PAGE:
The NBA draft sent Kentavious Caldwell-Pope to the Motor City and left him in more rare company for a Georgia player.
When Detroit selected the shooting guard with the No. 8 overall pick on Thursday night, Caldwell-Pope became the second-highest drafted Bulldog in program history behind only Dominique Wilkins, the No. 3 selection of Utah in 1982.
Caldwell-Pope and Wilkins are already the only Georgia players ever to sweep the Southeastern Conference Player of the Year Awards.
The 6-foot-6, 204-pound Caldwell-Pope did it as a sophomore and then declared for the draft. That decision paid off when Detroit tabbed him a spot earlier than most expected.
“My heart is just racing right now,” Caldwell-Pope told reporters at the Barclays Center in Brooklyn, N.Y. after he was selected. “I’m happy I got selected eighth overall in the first round by Detroit. Right now I’m proud of myself, man, and I’m just proud my family is proud of me as well.”
Caldwell-Pope became the seventh Georgia player ever drafted in the first round and first since Jarvis Hayes in 2003.
“That young man deserves every bit of this,” Georgia coach Mark Fox tweeted after Caldwell-Pope was taken. “Congrats KCP!”
The No. 8 pick is due to make $2.21 million in the first year under the NBA rookie salary scale and $2.31 million in the second year, according to hoopsworld.com.
Caldwell-Pope was seen as a player with the potential to one day reach the NBA before he got to Georgia.
He was the first McDonald’s All-American to go to Georgia directly out of high school since Carlos Strong in 1992.
During his freshman season, Kentucky’s John Calipari called him a “game-changer as a player for their program.” That didn’t translate into reaching the postseason.
Georgia finished 15-17 in both of his seasons, but Fox said “I felt like from day one that he was going to be an NBA guy. To give Kentavious the credit he deserves, he was the hardest worker on our team. When you go in the gym, he has been a tremendous worker. He’s really developed.”
Caldwell-Pope was back in Athens last weekend to visit friends and back in his hometown of Greenville to see family.
Kenarious Gates, a high school teammate and cousin who plays offensive line for Georgia, attended a family dinner Sunday.
“To see him come from a small-town like Greenville and to become a great player and a great role model for the young kids. … I’m pretty sure it will inspire other kids to work hard,” said Gates, who has known Caldwell-Pope since they were little kids.
Caldwell-Pope averaged 18.5 points and accounted for 30.4 percent of Georgia’s points last season and led the team in rebounding and steals.
The Pistons brought Caldwell-Pope in on Monday for a dinner with director of basketball operations Joe Dumars and others, according to the team’s website. He didn’t workout due to a slight hamstring injury.
“He had to carry a huge load with his program down at Georgia,” Dumars told the website. “One thing we liked about him is that he knew he couldn’t take any nights off with his team and so he brought it every night.
The pick made sense for the Pistons, said ESPN analyst Jalen Rose.
“Here’s a guy with deep range, he’s a knockdown shooter and a shooting guard, something that the Pistons need,” Rose said. “They haven’t really been able to replace that since Richard Hamilton left.”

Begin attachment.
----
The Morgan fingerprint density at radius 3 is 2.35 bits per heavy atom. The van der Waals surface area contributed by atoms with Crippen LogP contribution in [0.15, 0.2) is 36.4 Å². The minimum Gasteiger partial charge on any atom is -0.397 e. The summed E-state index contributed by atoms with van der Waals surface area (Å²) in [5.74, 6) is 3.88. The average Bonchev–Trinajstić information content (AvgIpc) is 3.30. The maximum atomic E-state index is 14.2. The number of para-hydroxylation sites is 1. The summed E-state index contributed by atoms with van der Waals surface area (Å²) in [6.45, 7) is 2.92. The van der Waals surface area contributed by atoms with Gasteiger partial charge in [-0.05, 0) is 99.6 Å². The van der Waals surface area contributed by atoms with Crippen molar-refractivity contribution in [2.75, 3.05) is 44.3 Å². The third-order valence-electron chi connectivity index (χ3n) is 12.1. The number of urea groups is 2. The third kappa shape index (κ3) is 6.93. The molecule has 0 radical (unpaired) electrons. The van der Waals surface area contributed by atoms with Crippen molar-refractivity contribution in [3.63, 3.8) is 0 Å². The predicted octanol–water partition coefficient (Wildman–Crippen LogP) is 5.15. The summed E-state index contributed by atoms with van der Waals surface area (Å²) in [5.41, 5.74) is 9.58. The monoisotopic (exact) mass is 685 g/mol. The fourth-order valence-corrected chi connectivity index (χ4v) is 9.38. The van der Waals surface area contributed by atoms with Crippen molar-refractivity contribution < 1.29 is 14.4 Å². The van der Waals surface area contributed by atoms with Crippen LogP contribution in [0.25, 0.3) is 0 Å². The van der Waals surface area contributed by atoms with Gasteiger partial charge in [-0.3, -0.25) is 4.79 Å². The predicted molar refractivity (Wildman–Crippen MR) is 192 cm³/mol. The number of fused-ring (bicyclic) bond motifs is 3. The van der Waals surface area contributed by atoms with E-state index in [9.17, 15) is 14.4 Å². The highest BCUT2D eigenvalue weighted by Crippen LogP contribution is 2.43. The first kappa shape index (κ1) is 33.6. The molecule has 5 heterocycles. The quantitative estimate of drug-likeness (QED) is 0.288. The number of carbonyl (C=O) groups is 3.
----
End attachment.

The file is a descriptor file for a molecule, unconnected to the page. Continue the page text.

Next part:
He’ll join a team that finished 29-53 last season, 11th in the Eastern Conference. Detroit already has combo guard Brandon Knight from Kentucky, who Caldwell-Pope said he knows from their AAU days.
“They’re getting a hard working kid,” Caldwell-Pope said on ESPN. “I’m humble. I play both sides of the ball. I’m a great scorer and a defender. I’m just looking to come in and help any way I can.”
The Pistons passed on a local product, Michigan point guard Trey Burke, to take Caldwell-Pope.
“Detroit is getting a terrific basketball player,” Fox said in a statement put out Thursday night. “He has perfect shooting guard size and the natural instinct to put the ball in the basket. He is a great shooter and scorer but is a far more complete player than most shooters. His ability to rebound is a strength, as is his effectiveness as a defender. Kentavious has great mobility and his speed should be a real asset in the open nature of the NBA game. As most young guys require, he will need some time to learn the NBA game. …He plays the game with great passion and I am certain Pistons fans will love watching him play.”
There were surprises above Caldwell-Pope in the draft when UNLV forward Anthony Bennett was the top pick by Cleveland and Indiana forward/center Cody Zeller went fourth to Charlotte. Kentucky center Nerlens Noel, projected by some as the No. 1 overall pick, slid to New Orleans at No. 6 and multiple reports had him being traded to Philadelphia.
Caldwell-Pope told reporters in New York the day before the draft that he didn’t see himself falling out of the top 10 and certainly not below the top 15.
He was right. He became the fourth lottery pick from Georgia.
“I knew,” Gates said, “one day he would make it.”
Here are some reactions from the Twitterverse:
That young man deserves every bit of this. Congrats KCP!
— Mark Fox (@coachmarkfox) June 28, 2013
— NBA (@NBA) June 28, 2013
— Todd Gurley II (@TG3II) June 28, 2013
S/O to KCP going 8th overall to the Pistons… #DawgsOnTop
— Keith Marshall (@Truthh4) June 28, 2013
Pistons take Kentavious Caldwell-Pope…it's also apparently a good year to be a Pope.
— SportsCenter (@SportsCenter) June 28, 2013
— Detroit Pistons (@detroitpistons) June 28, 2013
Congrats to Kentavious Caldwell-Pope! Welcome to Detroit!
— Kim English (@Englishscope24) June 28, 2013
I remember the 1st time I saw Kentavious Caldwell-Pope aka KCP play; It was obvious he was special that night. pic.twitter.com/FDZjGzAq2j
— Dean Legge (@Dawg_Post) June 28, 2013
— Rennie Flomo Curran (@RennieCurran53) June 28, 2013